Healthy Families America
Healthy Families America (HFA) is a nationally recognized, evidence-based home visiting model designed to work with overburdened families who are at-risk for adverse childhood experiences, including child maltreatment. Launched in 1992, HFA was developed as a direct response to the US Advisory Board on Child Abuse and Neglect report, issued in 1991, calling for immediate and urgent attention directed at the “national emergency” of child abuse in the United States. A second report concentrated its recommendations on the federal government’s role and strongly emphasized the importance of making prevention a key strategy by implementing voluntary neonatal home visitation programs. Since 1992, HFA sites have served hundreds of thousands of families, and on average sites serve more than 75,000 families annually in 40 states, the District of Columbia, American Samoa, Guam, the Northern Commonwealth of the Mariana Islands, Puerto Rico, US Virgin Islands, and Canada.
In February 2011, the United States Department of Health and Human Services named HFA as a proven home visiting model after a thorough and transparent review of the home visiting research literature that looked at more than 250 home visiting models. The HFA model’s effectiveness was based fifty (50) studies illustrating its effectiveness in eight (8) areas: Child Development and School Readiness; Child Health; Family Economic Self-Sufficiency; Linkages and Referrals; Maternal Health; Positive Parenting Practices; Reductions in Child Maltreatment; and, Reductions in Juvenile Delinquency, Family Violence, and Crime. HFA is a home visiting model equipped to work with parents who may have histories of trauma, and who may experience intimate partner violence, mental health and/or substance abuse issues. The HFA model is theoretically rooted in the belief that early, nurturing relationships are the foundation for life-long, healthy development. Well trained home visitors provide services in family’s homes providing them an opportunity to experience the family’s living environment, to develop first-hand knowledge of the strengths and stressors of the home environment, to implement home safety assessments with the family, and to engage the family on “their turf”. Services are initiated prenatally or right after the birth of a baby and are offered voluntarily, intensively and over the long-term, for a minimum of 3 years after the birth of the baby and in many cases up to the child’s fifth birthday.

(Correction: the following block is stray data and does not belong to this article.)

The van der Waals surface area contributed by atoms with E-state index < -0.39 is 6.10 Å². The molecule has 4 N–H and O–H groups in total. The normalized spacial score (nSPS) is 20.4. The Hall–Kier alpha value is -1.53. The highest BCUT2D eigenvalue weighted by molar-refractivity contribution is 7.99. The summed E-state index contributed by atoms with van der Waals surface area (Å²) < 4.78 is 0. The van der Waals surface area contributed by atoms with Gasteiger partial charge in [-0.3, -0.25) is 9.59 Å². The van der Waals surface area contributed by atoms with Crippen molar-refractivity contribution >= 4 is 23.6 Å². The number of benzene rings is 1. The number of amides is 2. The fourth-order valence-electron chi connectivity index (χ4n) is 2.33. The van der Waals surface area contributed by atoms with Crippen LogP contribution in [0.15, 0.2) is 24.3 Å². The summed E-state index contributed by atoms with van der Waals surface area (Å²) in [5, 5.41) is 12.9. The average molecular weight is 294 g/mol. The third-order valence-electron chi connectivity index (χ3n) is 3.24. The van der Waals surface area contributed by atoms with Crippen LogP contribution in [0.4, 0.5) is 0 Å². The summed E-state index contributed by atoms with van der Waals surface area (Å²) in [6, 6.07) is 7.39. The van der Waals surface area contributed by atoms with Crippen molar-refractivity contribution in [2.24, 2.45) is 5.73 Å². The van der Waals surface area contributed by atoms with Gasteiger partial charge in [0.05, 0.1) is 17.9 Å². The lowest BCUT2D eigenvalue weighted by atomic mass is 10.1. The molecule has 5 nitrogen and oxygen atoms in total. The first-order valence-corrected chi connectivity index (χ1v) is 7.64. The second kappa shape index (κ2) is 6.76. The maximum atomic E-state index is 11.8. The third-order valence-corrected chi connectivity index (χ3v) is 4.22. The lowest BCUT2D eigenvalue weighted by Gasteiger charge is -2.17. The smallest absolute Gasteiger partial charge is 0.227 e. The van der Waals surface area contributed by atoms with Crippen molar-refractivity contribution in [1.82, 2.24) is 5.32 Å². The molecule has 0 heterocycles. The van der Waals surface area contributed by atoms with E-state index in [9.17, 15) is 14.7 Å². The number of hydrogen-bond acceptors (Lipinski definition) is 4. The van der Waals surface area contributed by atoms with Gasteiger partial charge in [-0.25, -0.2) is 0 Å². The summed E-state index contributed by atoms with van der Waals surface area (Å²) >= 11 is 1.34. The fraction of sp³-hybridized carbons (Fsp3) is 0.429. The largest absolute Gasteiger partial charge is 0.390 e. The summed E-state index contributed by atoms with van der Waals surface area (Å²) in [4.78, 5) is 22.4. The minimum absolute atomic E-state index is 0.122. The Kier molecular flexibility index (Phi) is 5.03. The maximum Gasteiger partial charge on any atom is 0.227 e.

The HFA National Office is responsible for ensuring the model is implemented with quality and fidelity by making certain sites and staff is equipped with the knowledge and skills necessary to implement the model and to help mitigate the impact of serious stressors in the lives of families being served. For more than twenty years, the HFA national office has focused on both expanding and sustaining HFA by assisting states in building their own infrastructures for advocacy, funding, training, quality assurance and evaluation. Furthermore, the HFA model is built upon a set of 12 research-based critical elements that provide a benchmark in which quality is measured, and requires its sites to successfully complete a comprehensive and rigorous accreditation process linked to best practice standards. All of these services ensure HFA families receive quality services with proven results.
HFA programs currently serve an estimated 86,000 families annually. Forty five percent of families are Caucasian, 27% Latino, and 22% African American. Families of Native American, Asian/Pacific Islander, and other origins make up 6% of participants. The majority of sites (75%) now serve families with more than one child, versus focusing solely on first-time parents like many other models do. These families tend to be single (69%), low income (72%) and 29 or younger (81%) with 63% under the age of 25.
All children receive nurturing care from their family essential to leading a healthy and productive life.
To promote child well-being and prevent the abuse and neglect of our nation’s children through home visiting services.
HFA Program Goals:
- Build and sustain community partnerships to systematically engage overburdened families in home visiting services prenatally or at birth.
- Cultivate and strengthen nurturing parent-child relationships.
- Promote healthy childhood growth and development.
- Enhance family functioning by reducing risk and building protective factors.